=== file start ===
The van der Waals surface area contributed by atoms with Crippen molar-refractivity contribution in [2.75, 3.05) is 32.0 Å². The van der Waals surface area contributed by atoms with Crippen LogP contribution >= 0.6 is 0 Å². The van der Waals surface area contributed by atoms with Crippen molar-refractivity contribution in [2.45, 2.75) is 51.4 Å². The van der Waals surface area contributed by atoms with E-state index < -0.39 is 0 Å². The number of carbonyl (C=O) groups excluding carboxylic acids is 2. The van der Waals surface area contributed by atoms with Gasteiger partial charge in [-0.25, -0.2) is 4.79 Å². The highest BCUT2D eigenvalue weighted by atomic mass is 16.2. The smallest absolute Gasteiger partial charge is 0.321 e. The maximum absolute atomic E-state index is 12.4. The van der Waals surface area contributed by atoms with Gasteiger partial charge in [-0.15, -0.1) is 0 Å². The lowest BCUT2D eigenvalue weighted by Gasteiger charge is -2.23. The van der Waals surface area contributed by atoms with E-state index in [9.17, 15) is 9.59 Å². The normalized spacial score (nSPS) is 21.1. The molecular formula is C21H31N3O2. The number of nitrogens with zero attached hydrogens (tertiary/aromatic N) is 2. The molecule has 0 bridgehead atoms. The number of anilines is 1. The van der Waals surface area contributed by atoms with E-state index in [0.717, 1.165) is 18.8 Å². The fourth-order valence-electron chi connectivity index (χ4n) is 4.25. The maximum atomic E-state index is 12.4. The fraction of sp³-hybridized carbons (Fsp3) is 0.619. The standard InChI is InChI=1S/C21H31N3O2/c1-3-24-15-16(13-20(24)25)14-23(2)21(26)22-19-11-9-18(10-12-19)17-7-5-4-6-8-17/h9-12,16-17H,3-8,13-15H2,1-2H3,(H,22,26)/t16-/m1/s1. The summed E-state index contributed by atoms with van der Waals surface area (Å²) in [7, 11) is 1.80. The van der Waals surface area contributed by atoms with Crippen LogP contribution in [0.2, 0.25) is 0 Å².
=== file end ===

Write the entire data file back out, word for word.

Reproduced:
The van der Waals surface area contributed by atoms with Crippen molar-refractivity contribution in [2.75, 3.05) is 32.0 Å². The van der Waals surface area contributed by atoms with Crippen LogP contribution >= 0.6 is 0 Å². The van der Waals surface area contributed by atoms with Crippen molar-refractivity contribution in [2.45, 2.75) is 51.4 Å². The van der Waals surface area contributed by atoms with E-state index < -0.39 is 0 Å². The number of carbonyl (C=O) groups excluding carboxylic acids is 2. The van der Waals surface area contributed by atoms with Gasteiger partial charge in [-0.25, -0.2) is 4.79 Å². The highest BCUT2D eigenvalue weighted by atomic mass is 16.2. The smallest absolute Gasteiger partial charge is 0.321 e. The maximum absolute atomic E-state index is 12.4. The van der Waals surface area contributed by atoms with Gasteiger partial charge in [-0.15, -0.1) is 0 Å². The lowest BCUT2D eigenvalue weighted by Gasteiger charge is -2.23. The van der Waals surface area contributed by atoms with E-state index in [9.17, 15) is 9.59 Å². The normalized spacial score (nSPS) is 21.1. The molecular formula is C21H31N3O2. The number of nitrogens with zero attached hydrogens (tertiary/aromatic N) is 2. The molecule has 0 bridgehead atoms. The number of anilines is 1. The van der Waals surface area contributed by atoms with E-state index in [0.717, 1.165) is 18.8 Å². The fourth-order valence-electron chi connectivity index (χ4n) is 4.25. The maximum atomic E-state index is 12.4. The fraction of sp³-hybridized carbons (Fsp3) is 0.619. The standard InChI is InChI=1S/C21H31N3O2/c1-3-24-15-16(13-20(24)25)14-23(2)21(26)22-19-11-9-18(10-12-19)17-7-5-4-6-8-17/h9-12,16-17H,3-8,13-15H2,1-2H3,(H,22,26)/t16-/m1/s1. The summed E-state index contributed by atoms with van der Waals surface area (Å²) in [7, 11) is 1.80. The van der Waals surface area contributed by atoms with Crippen LogP contribution in [0.2, 0.25) is 0 Å².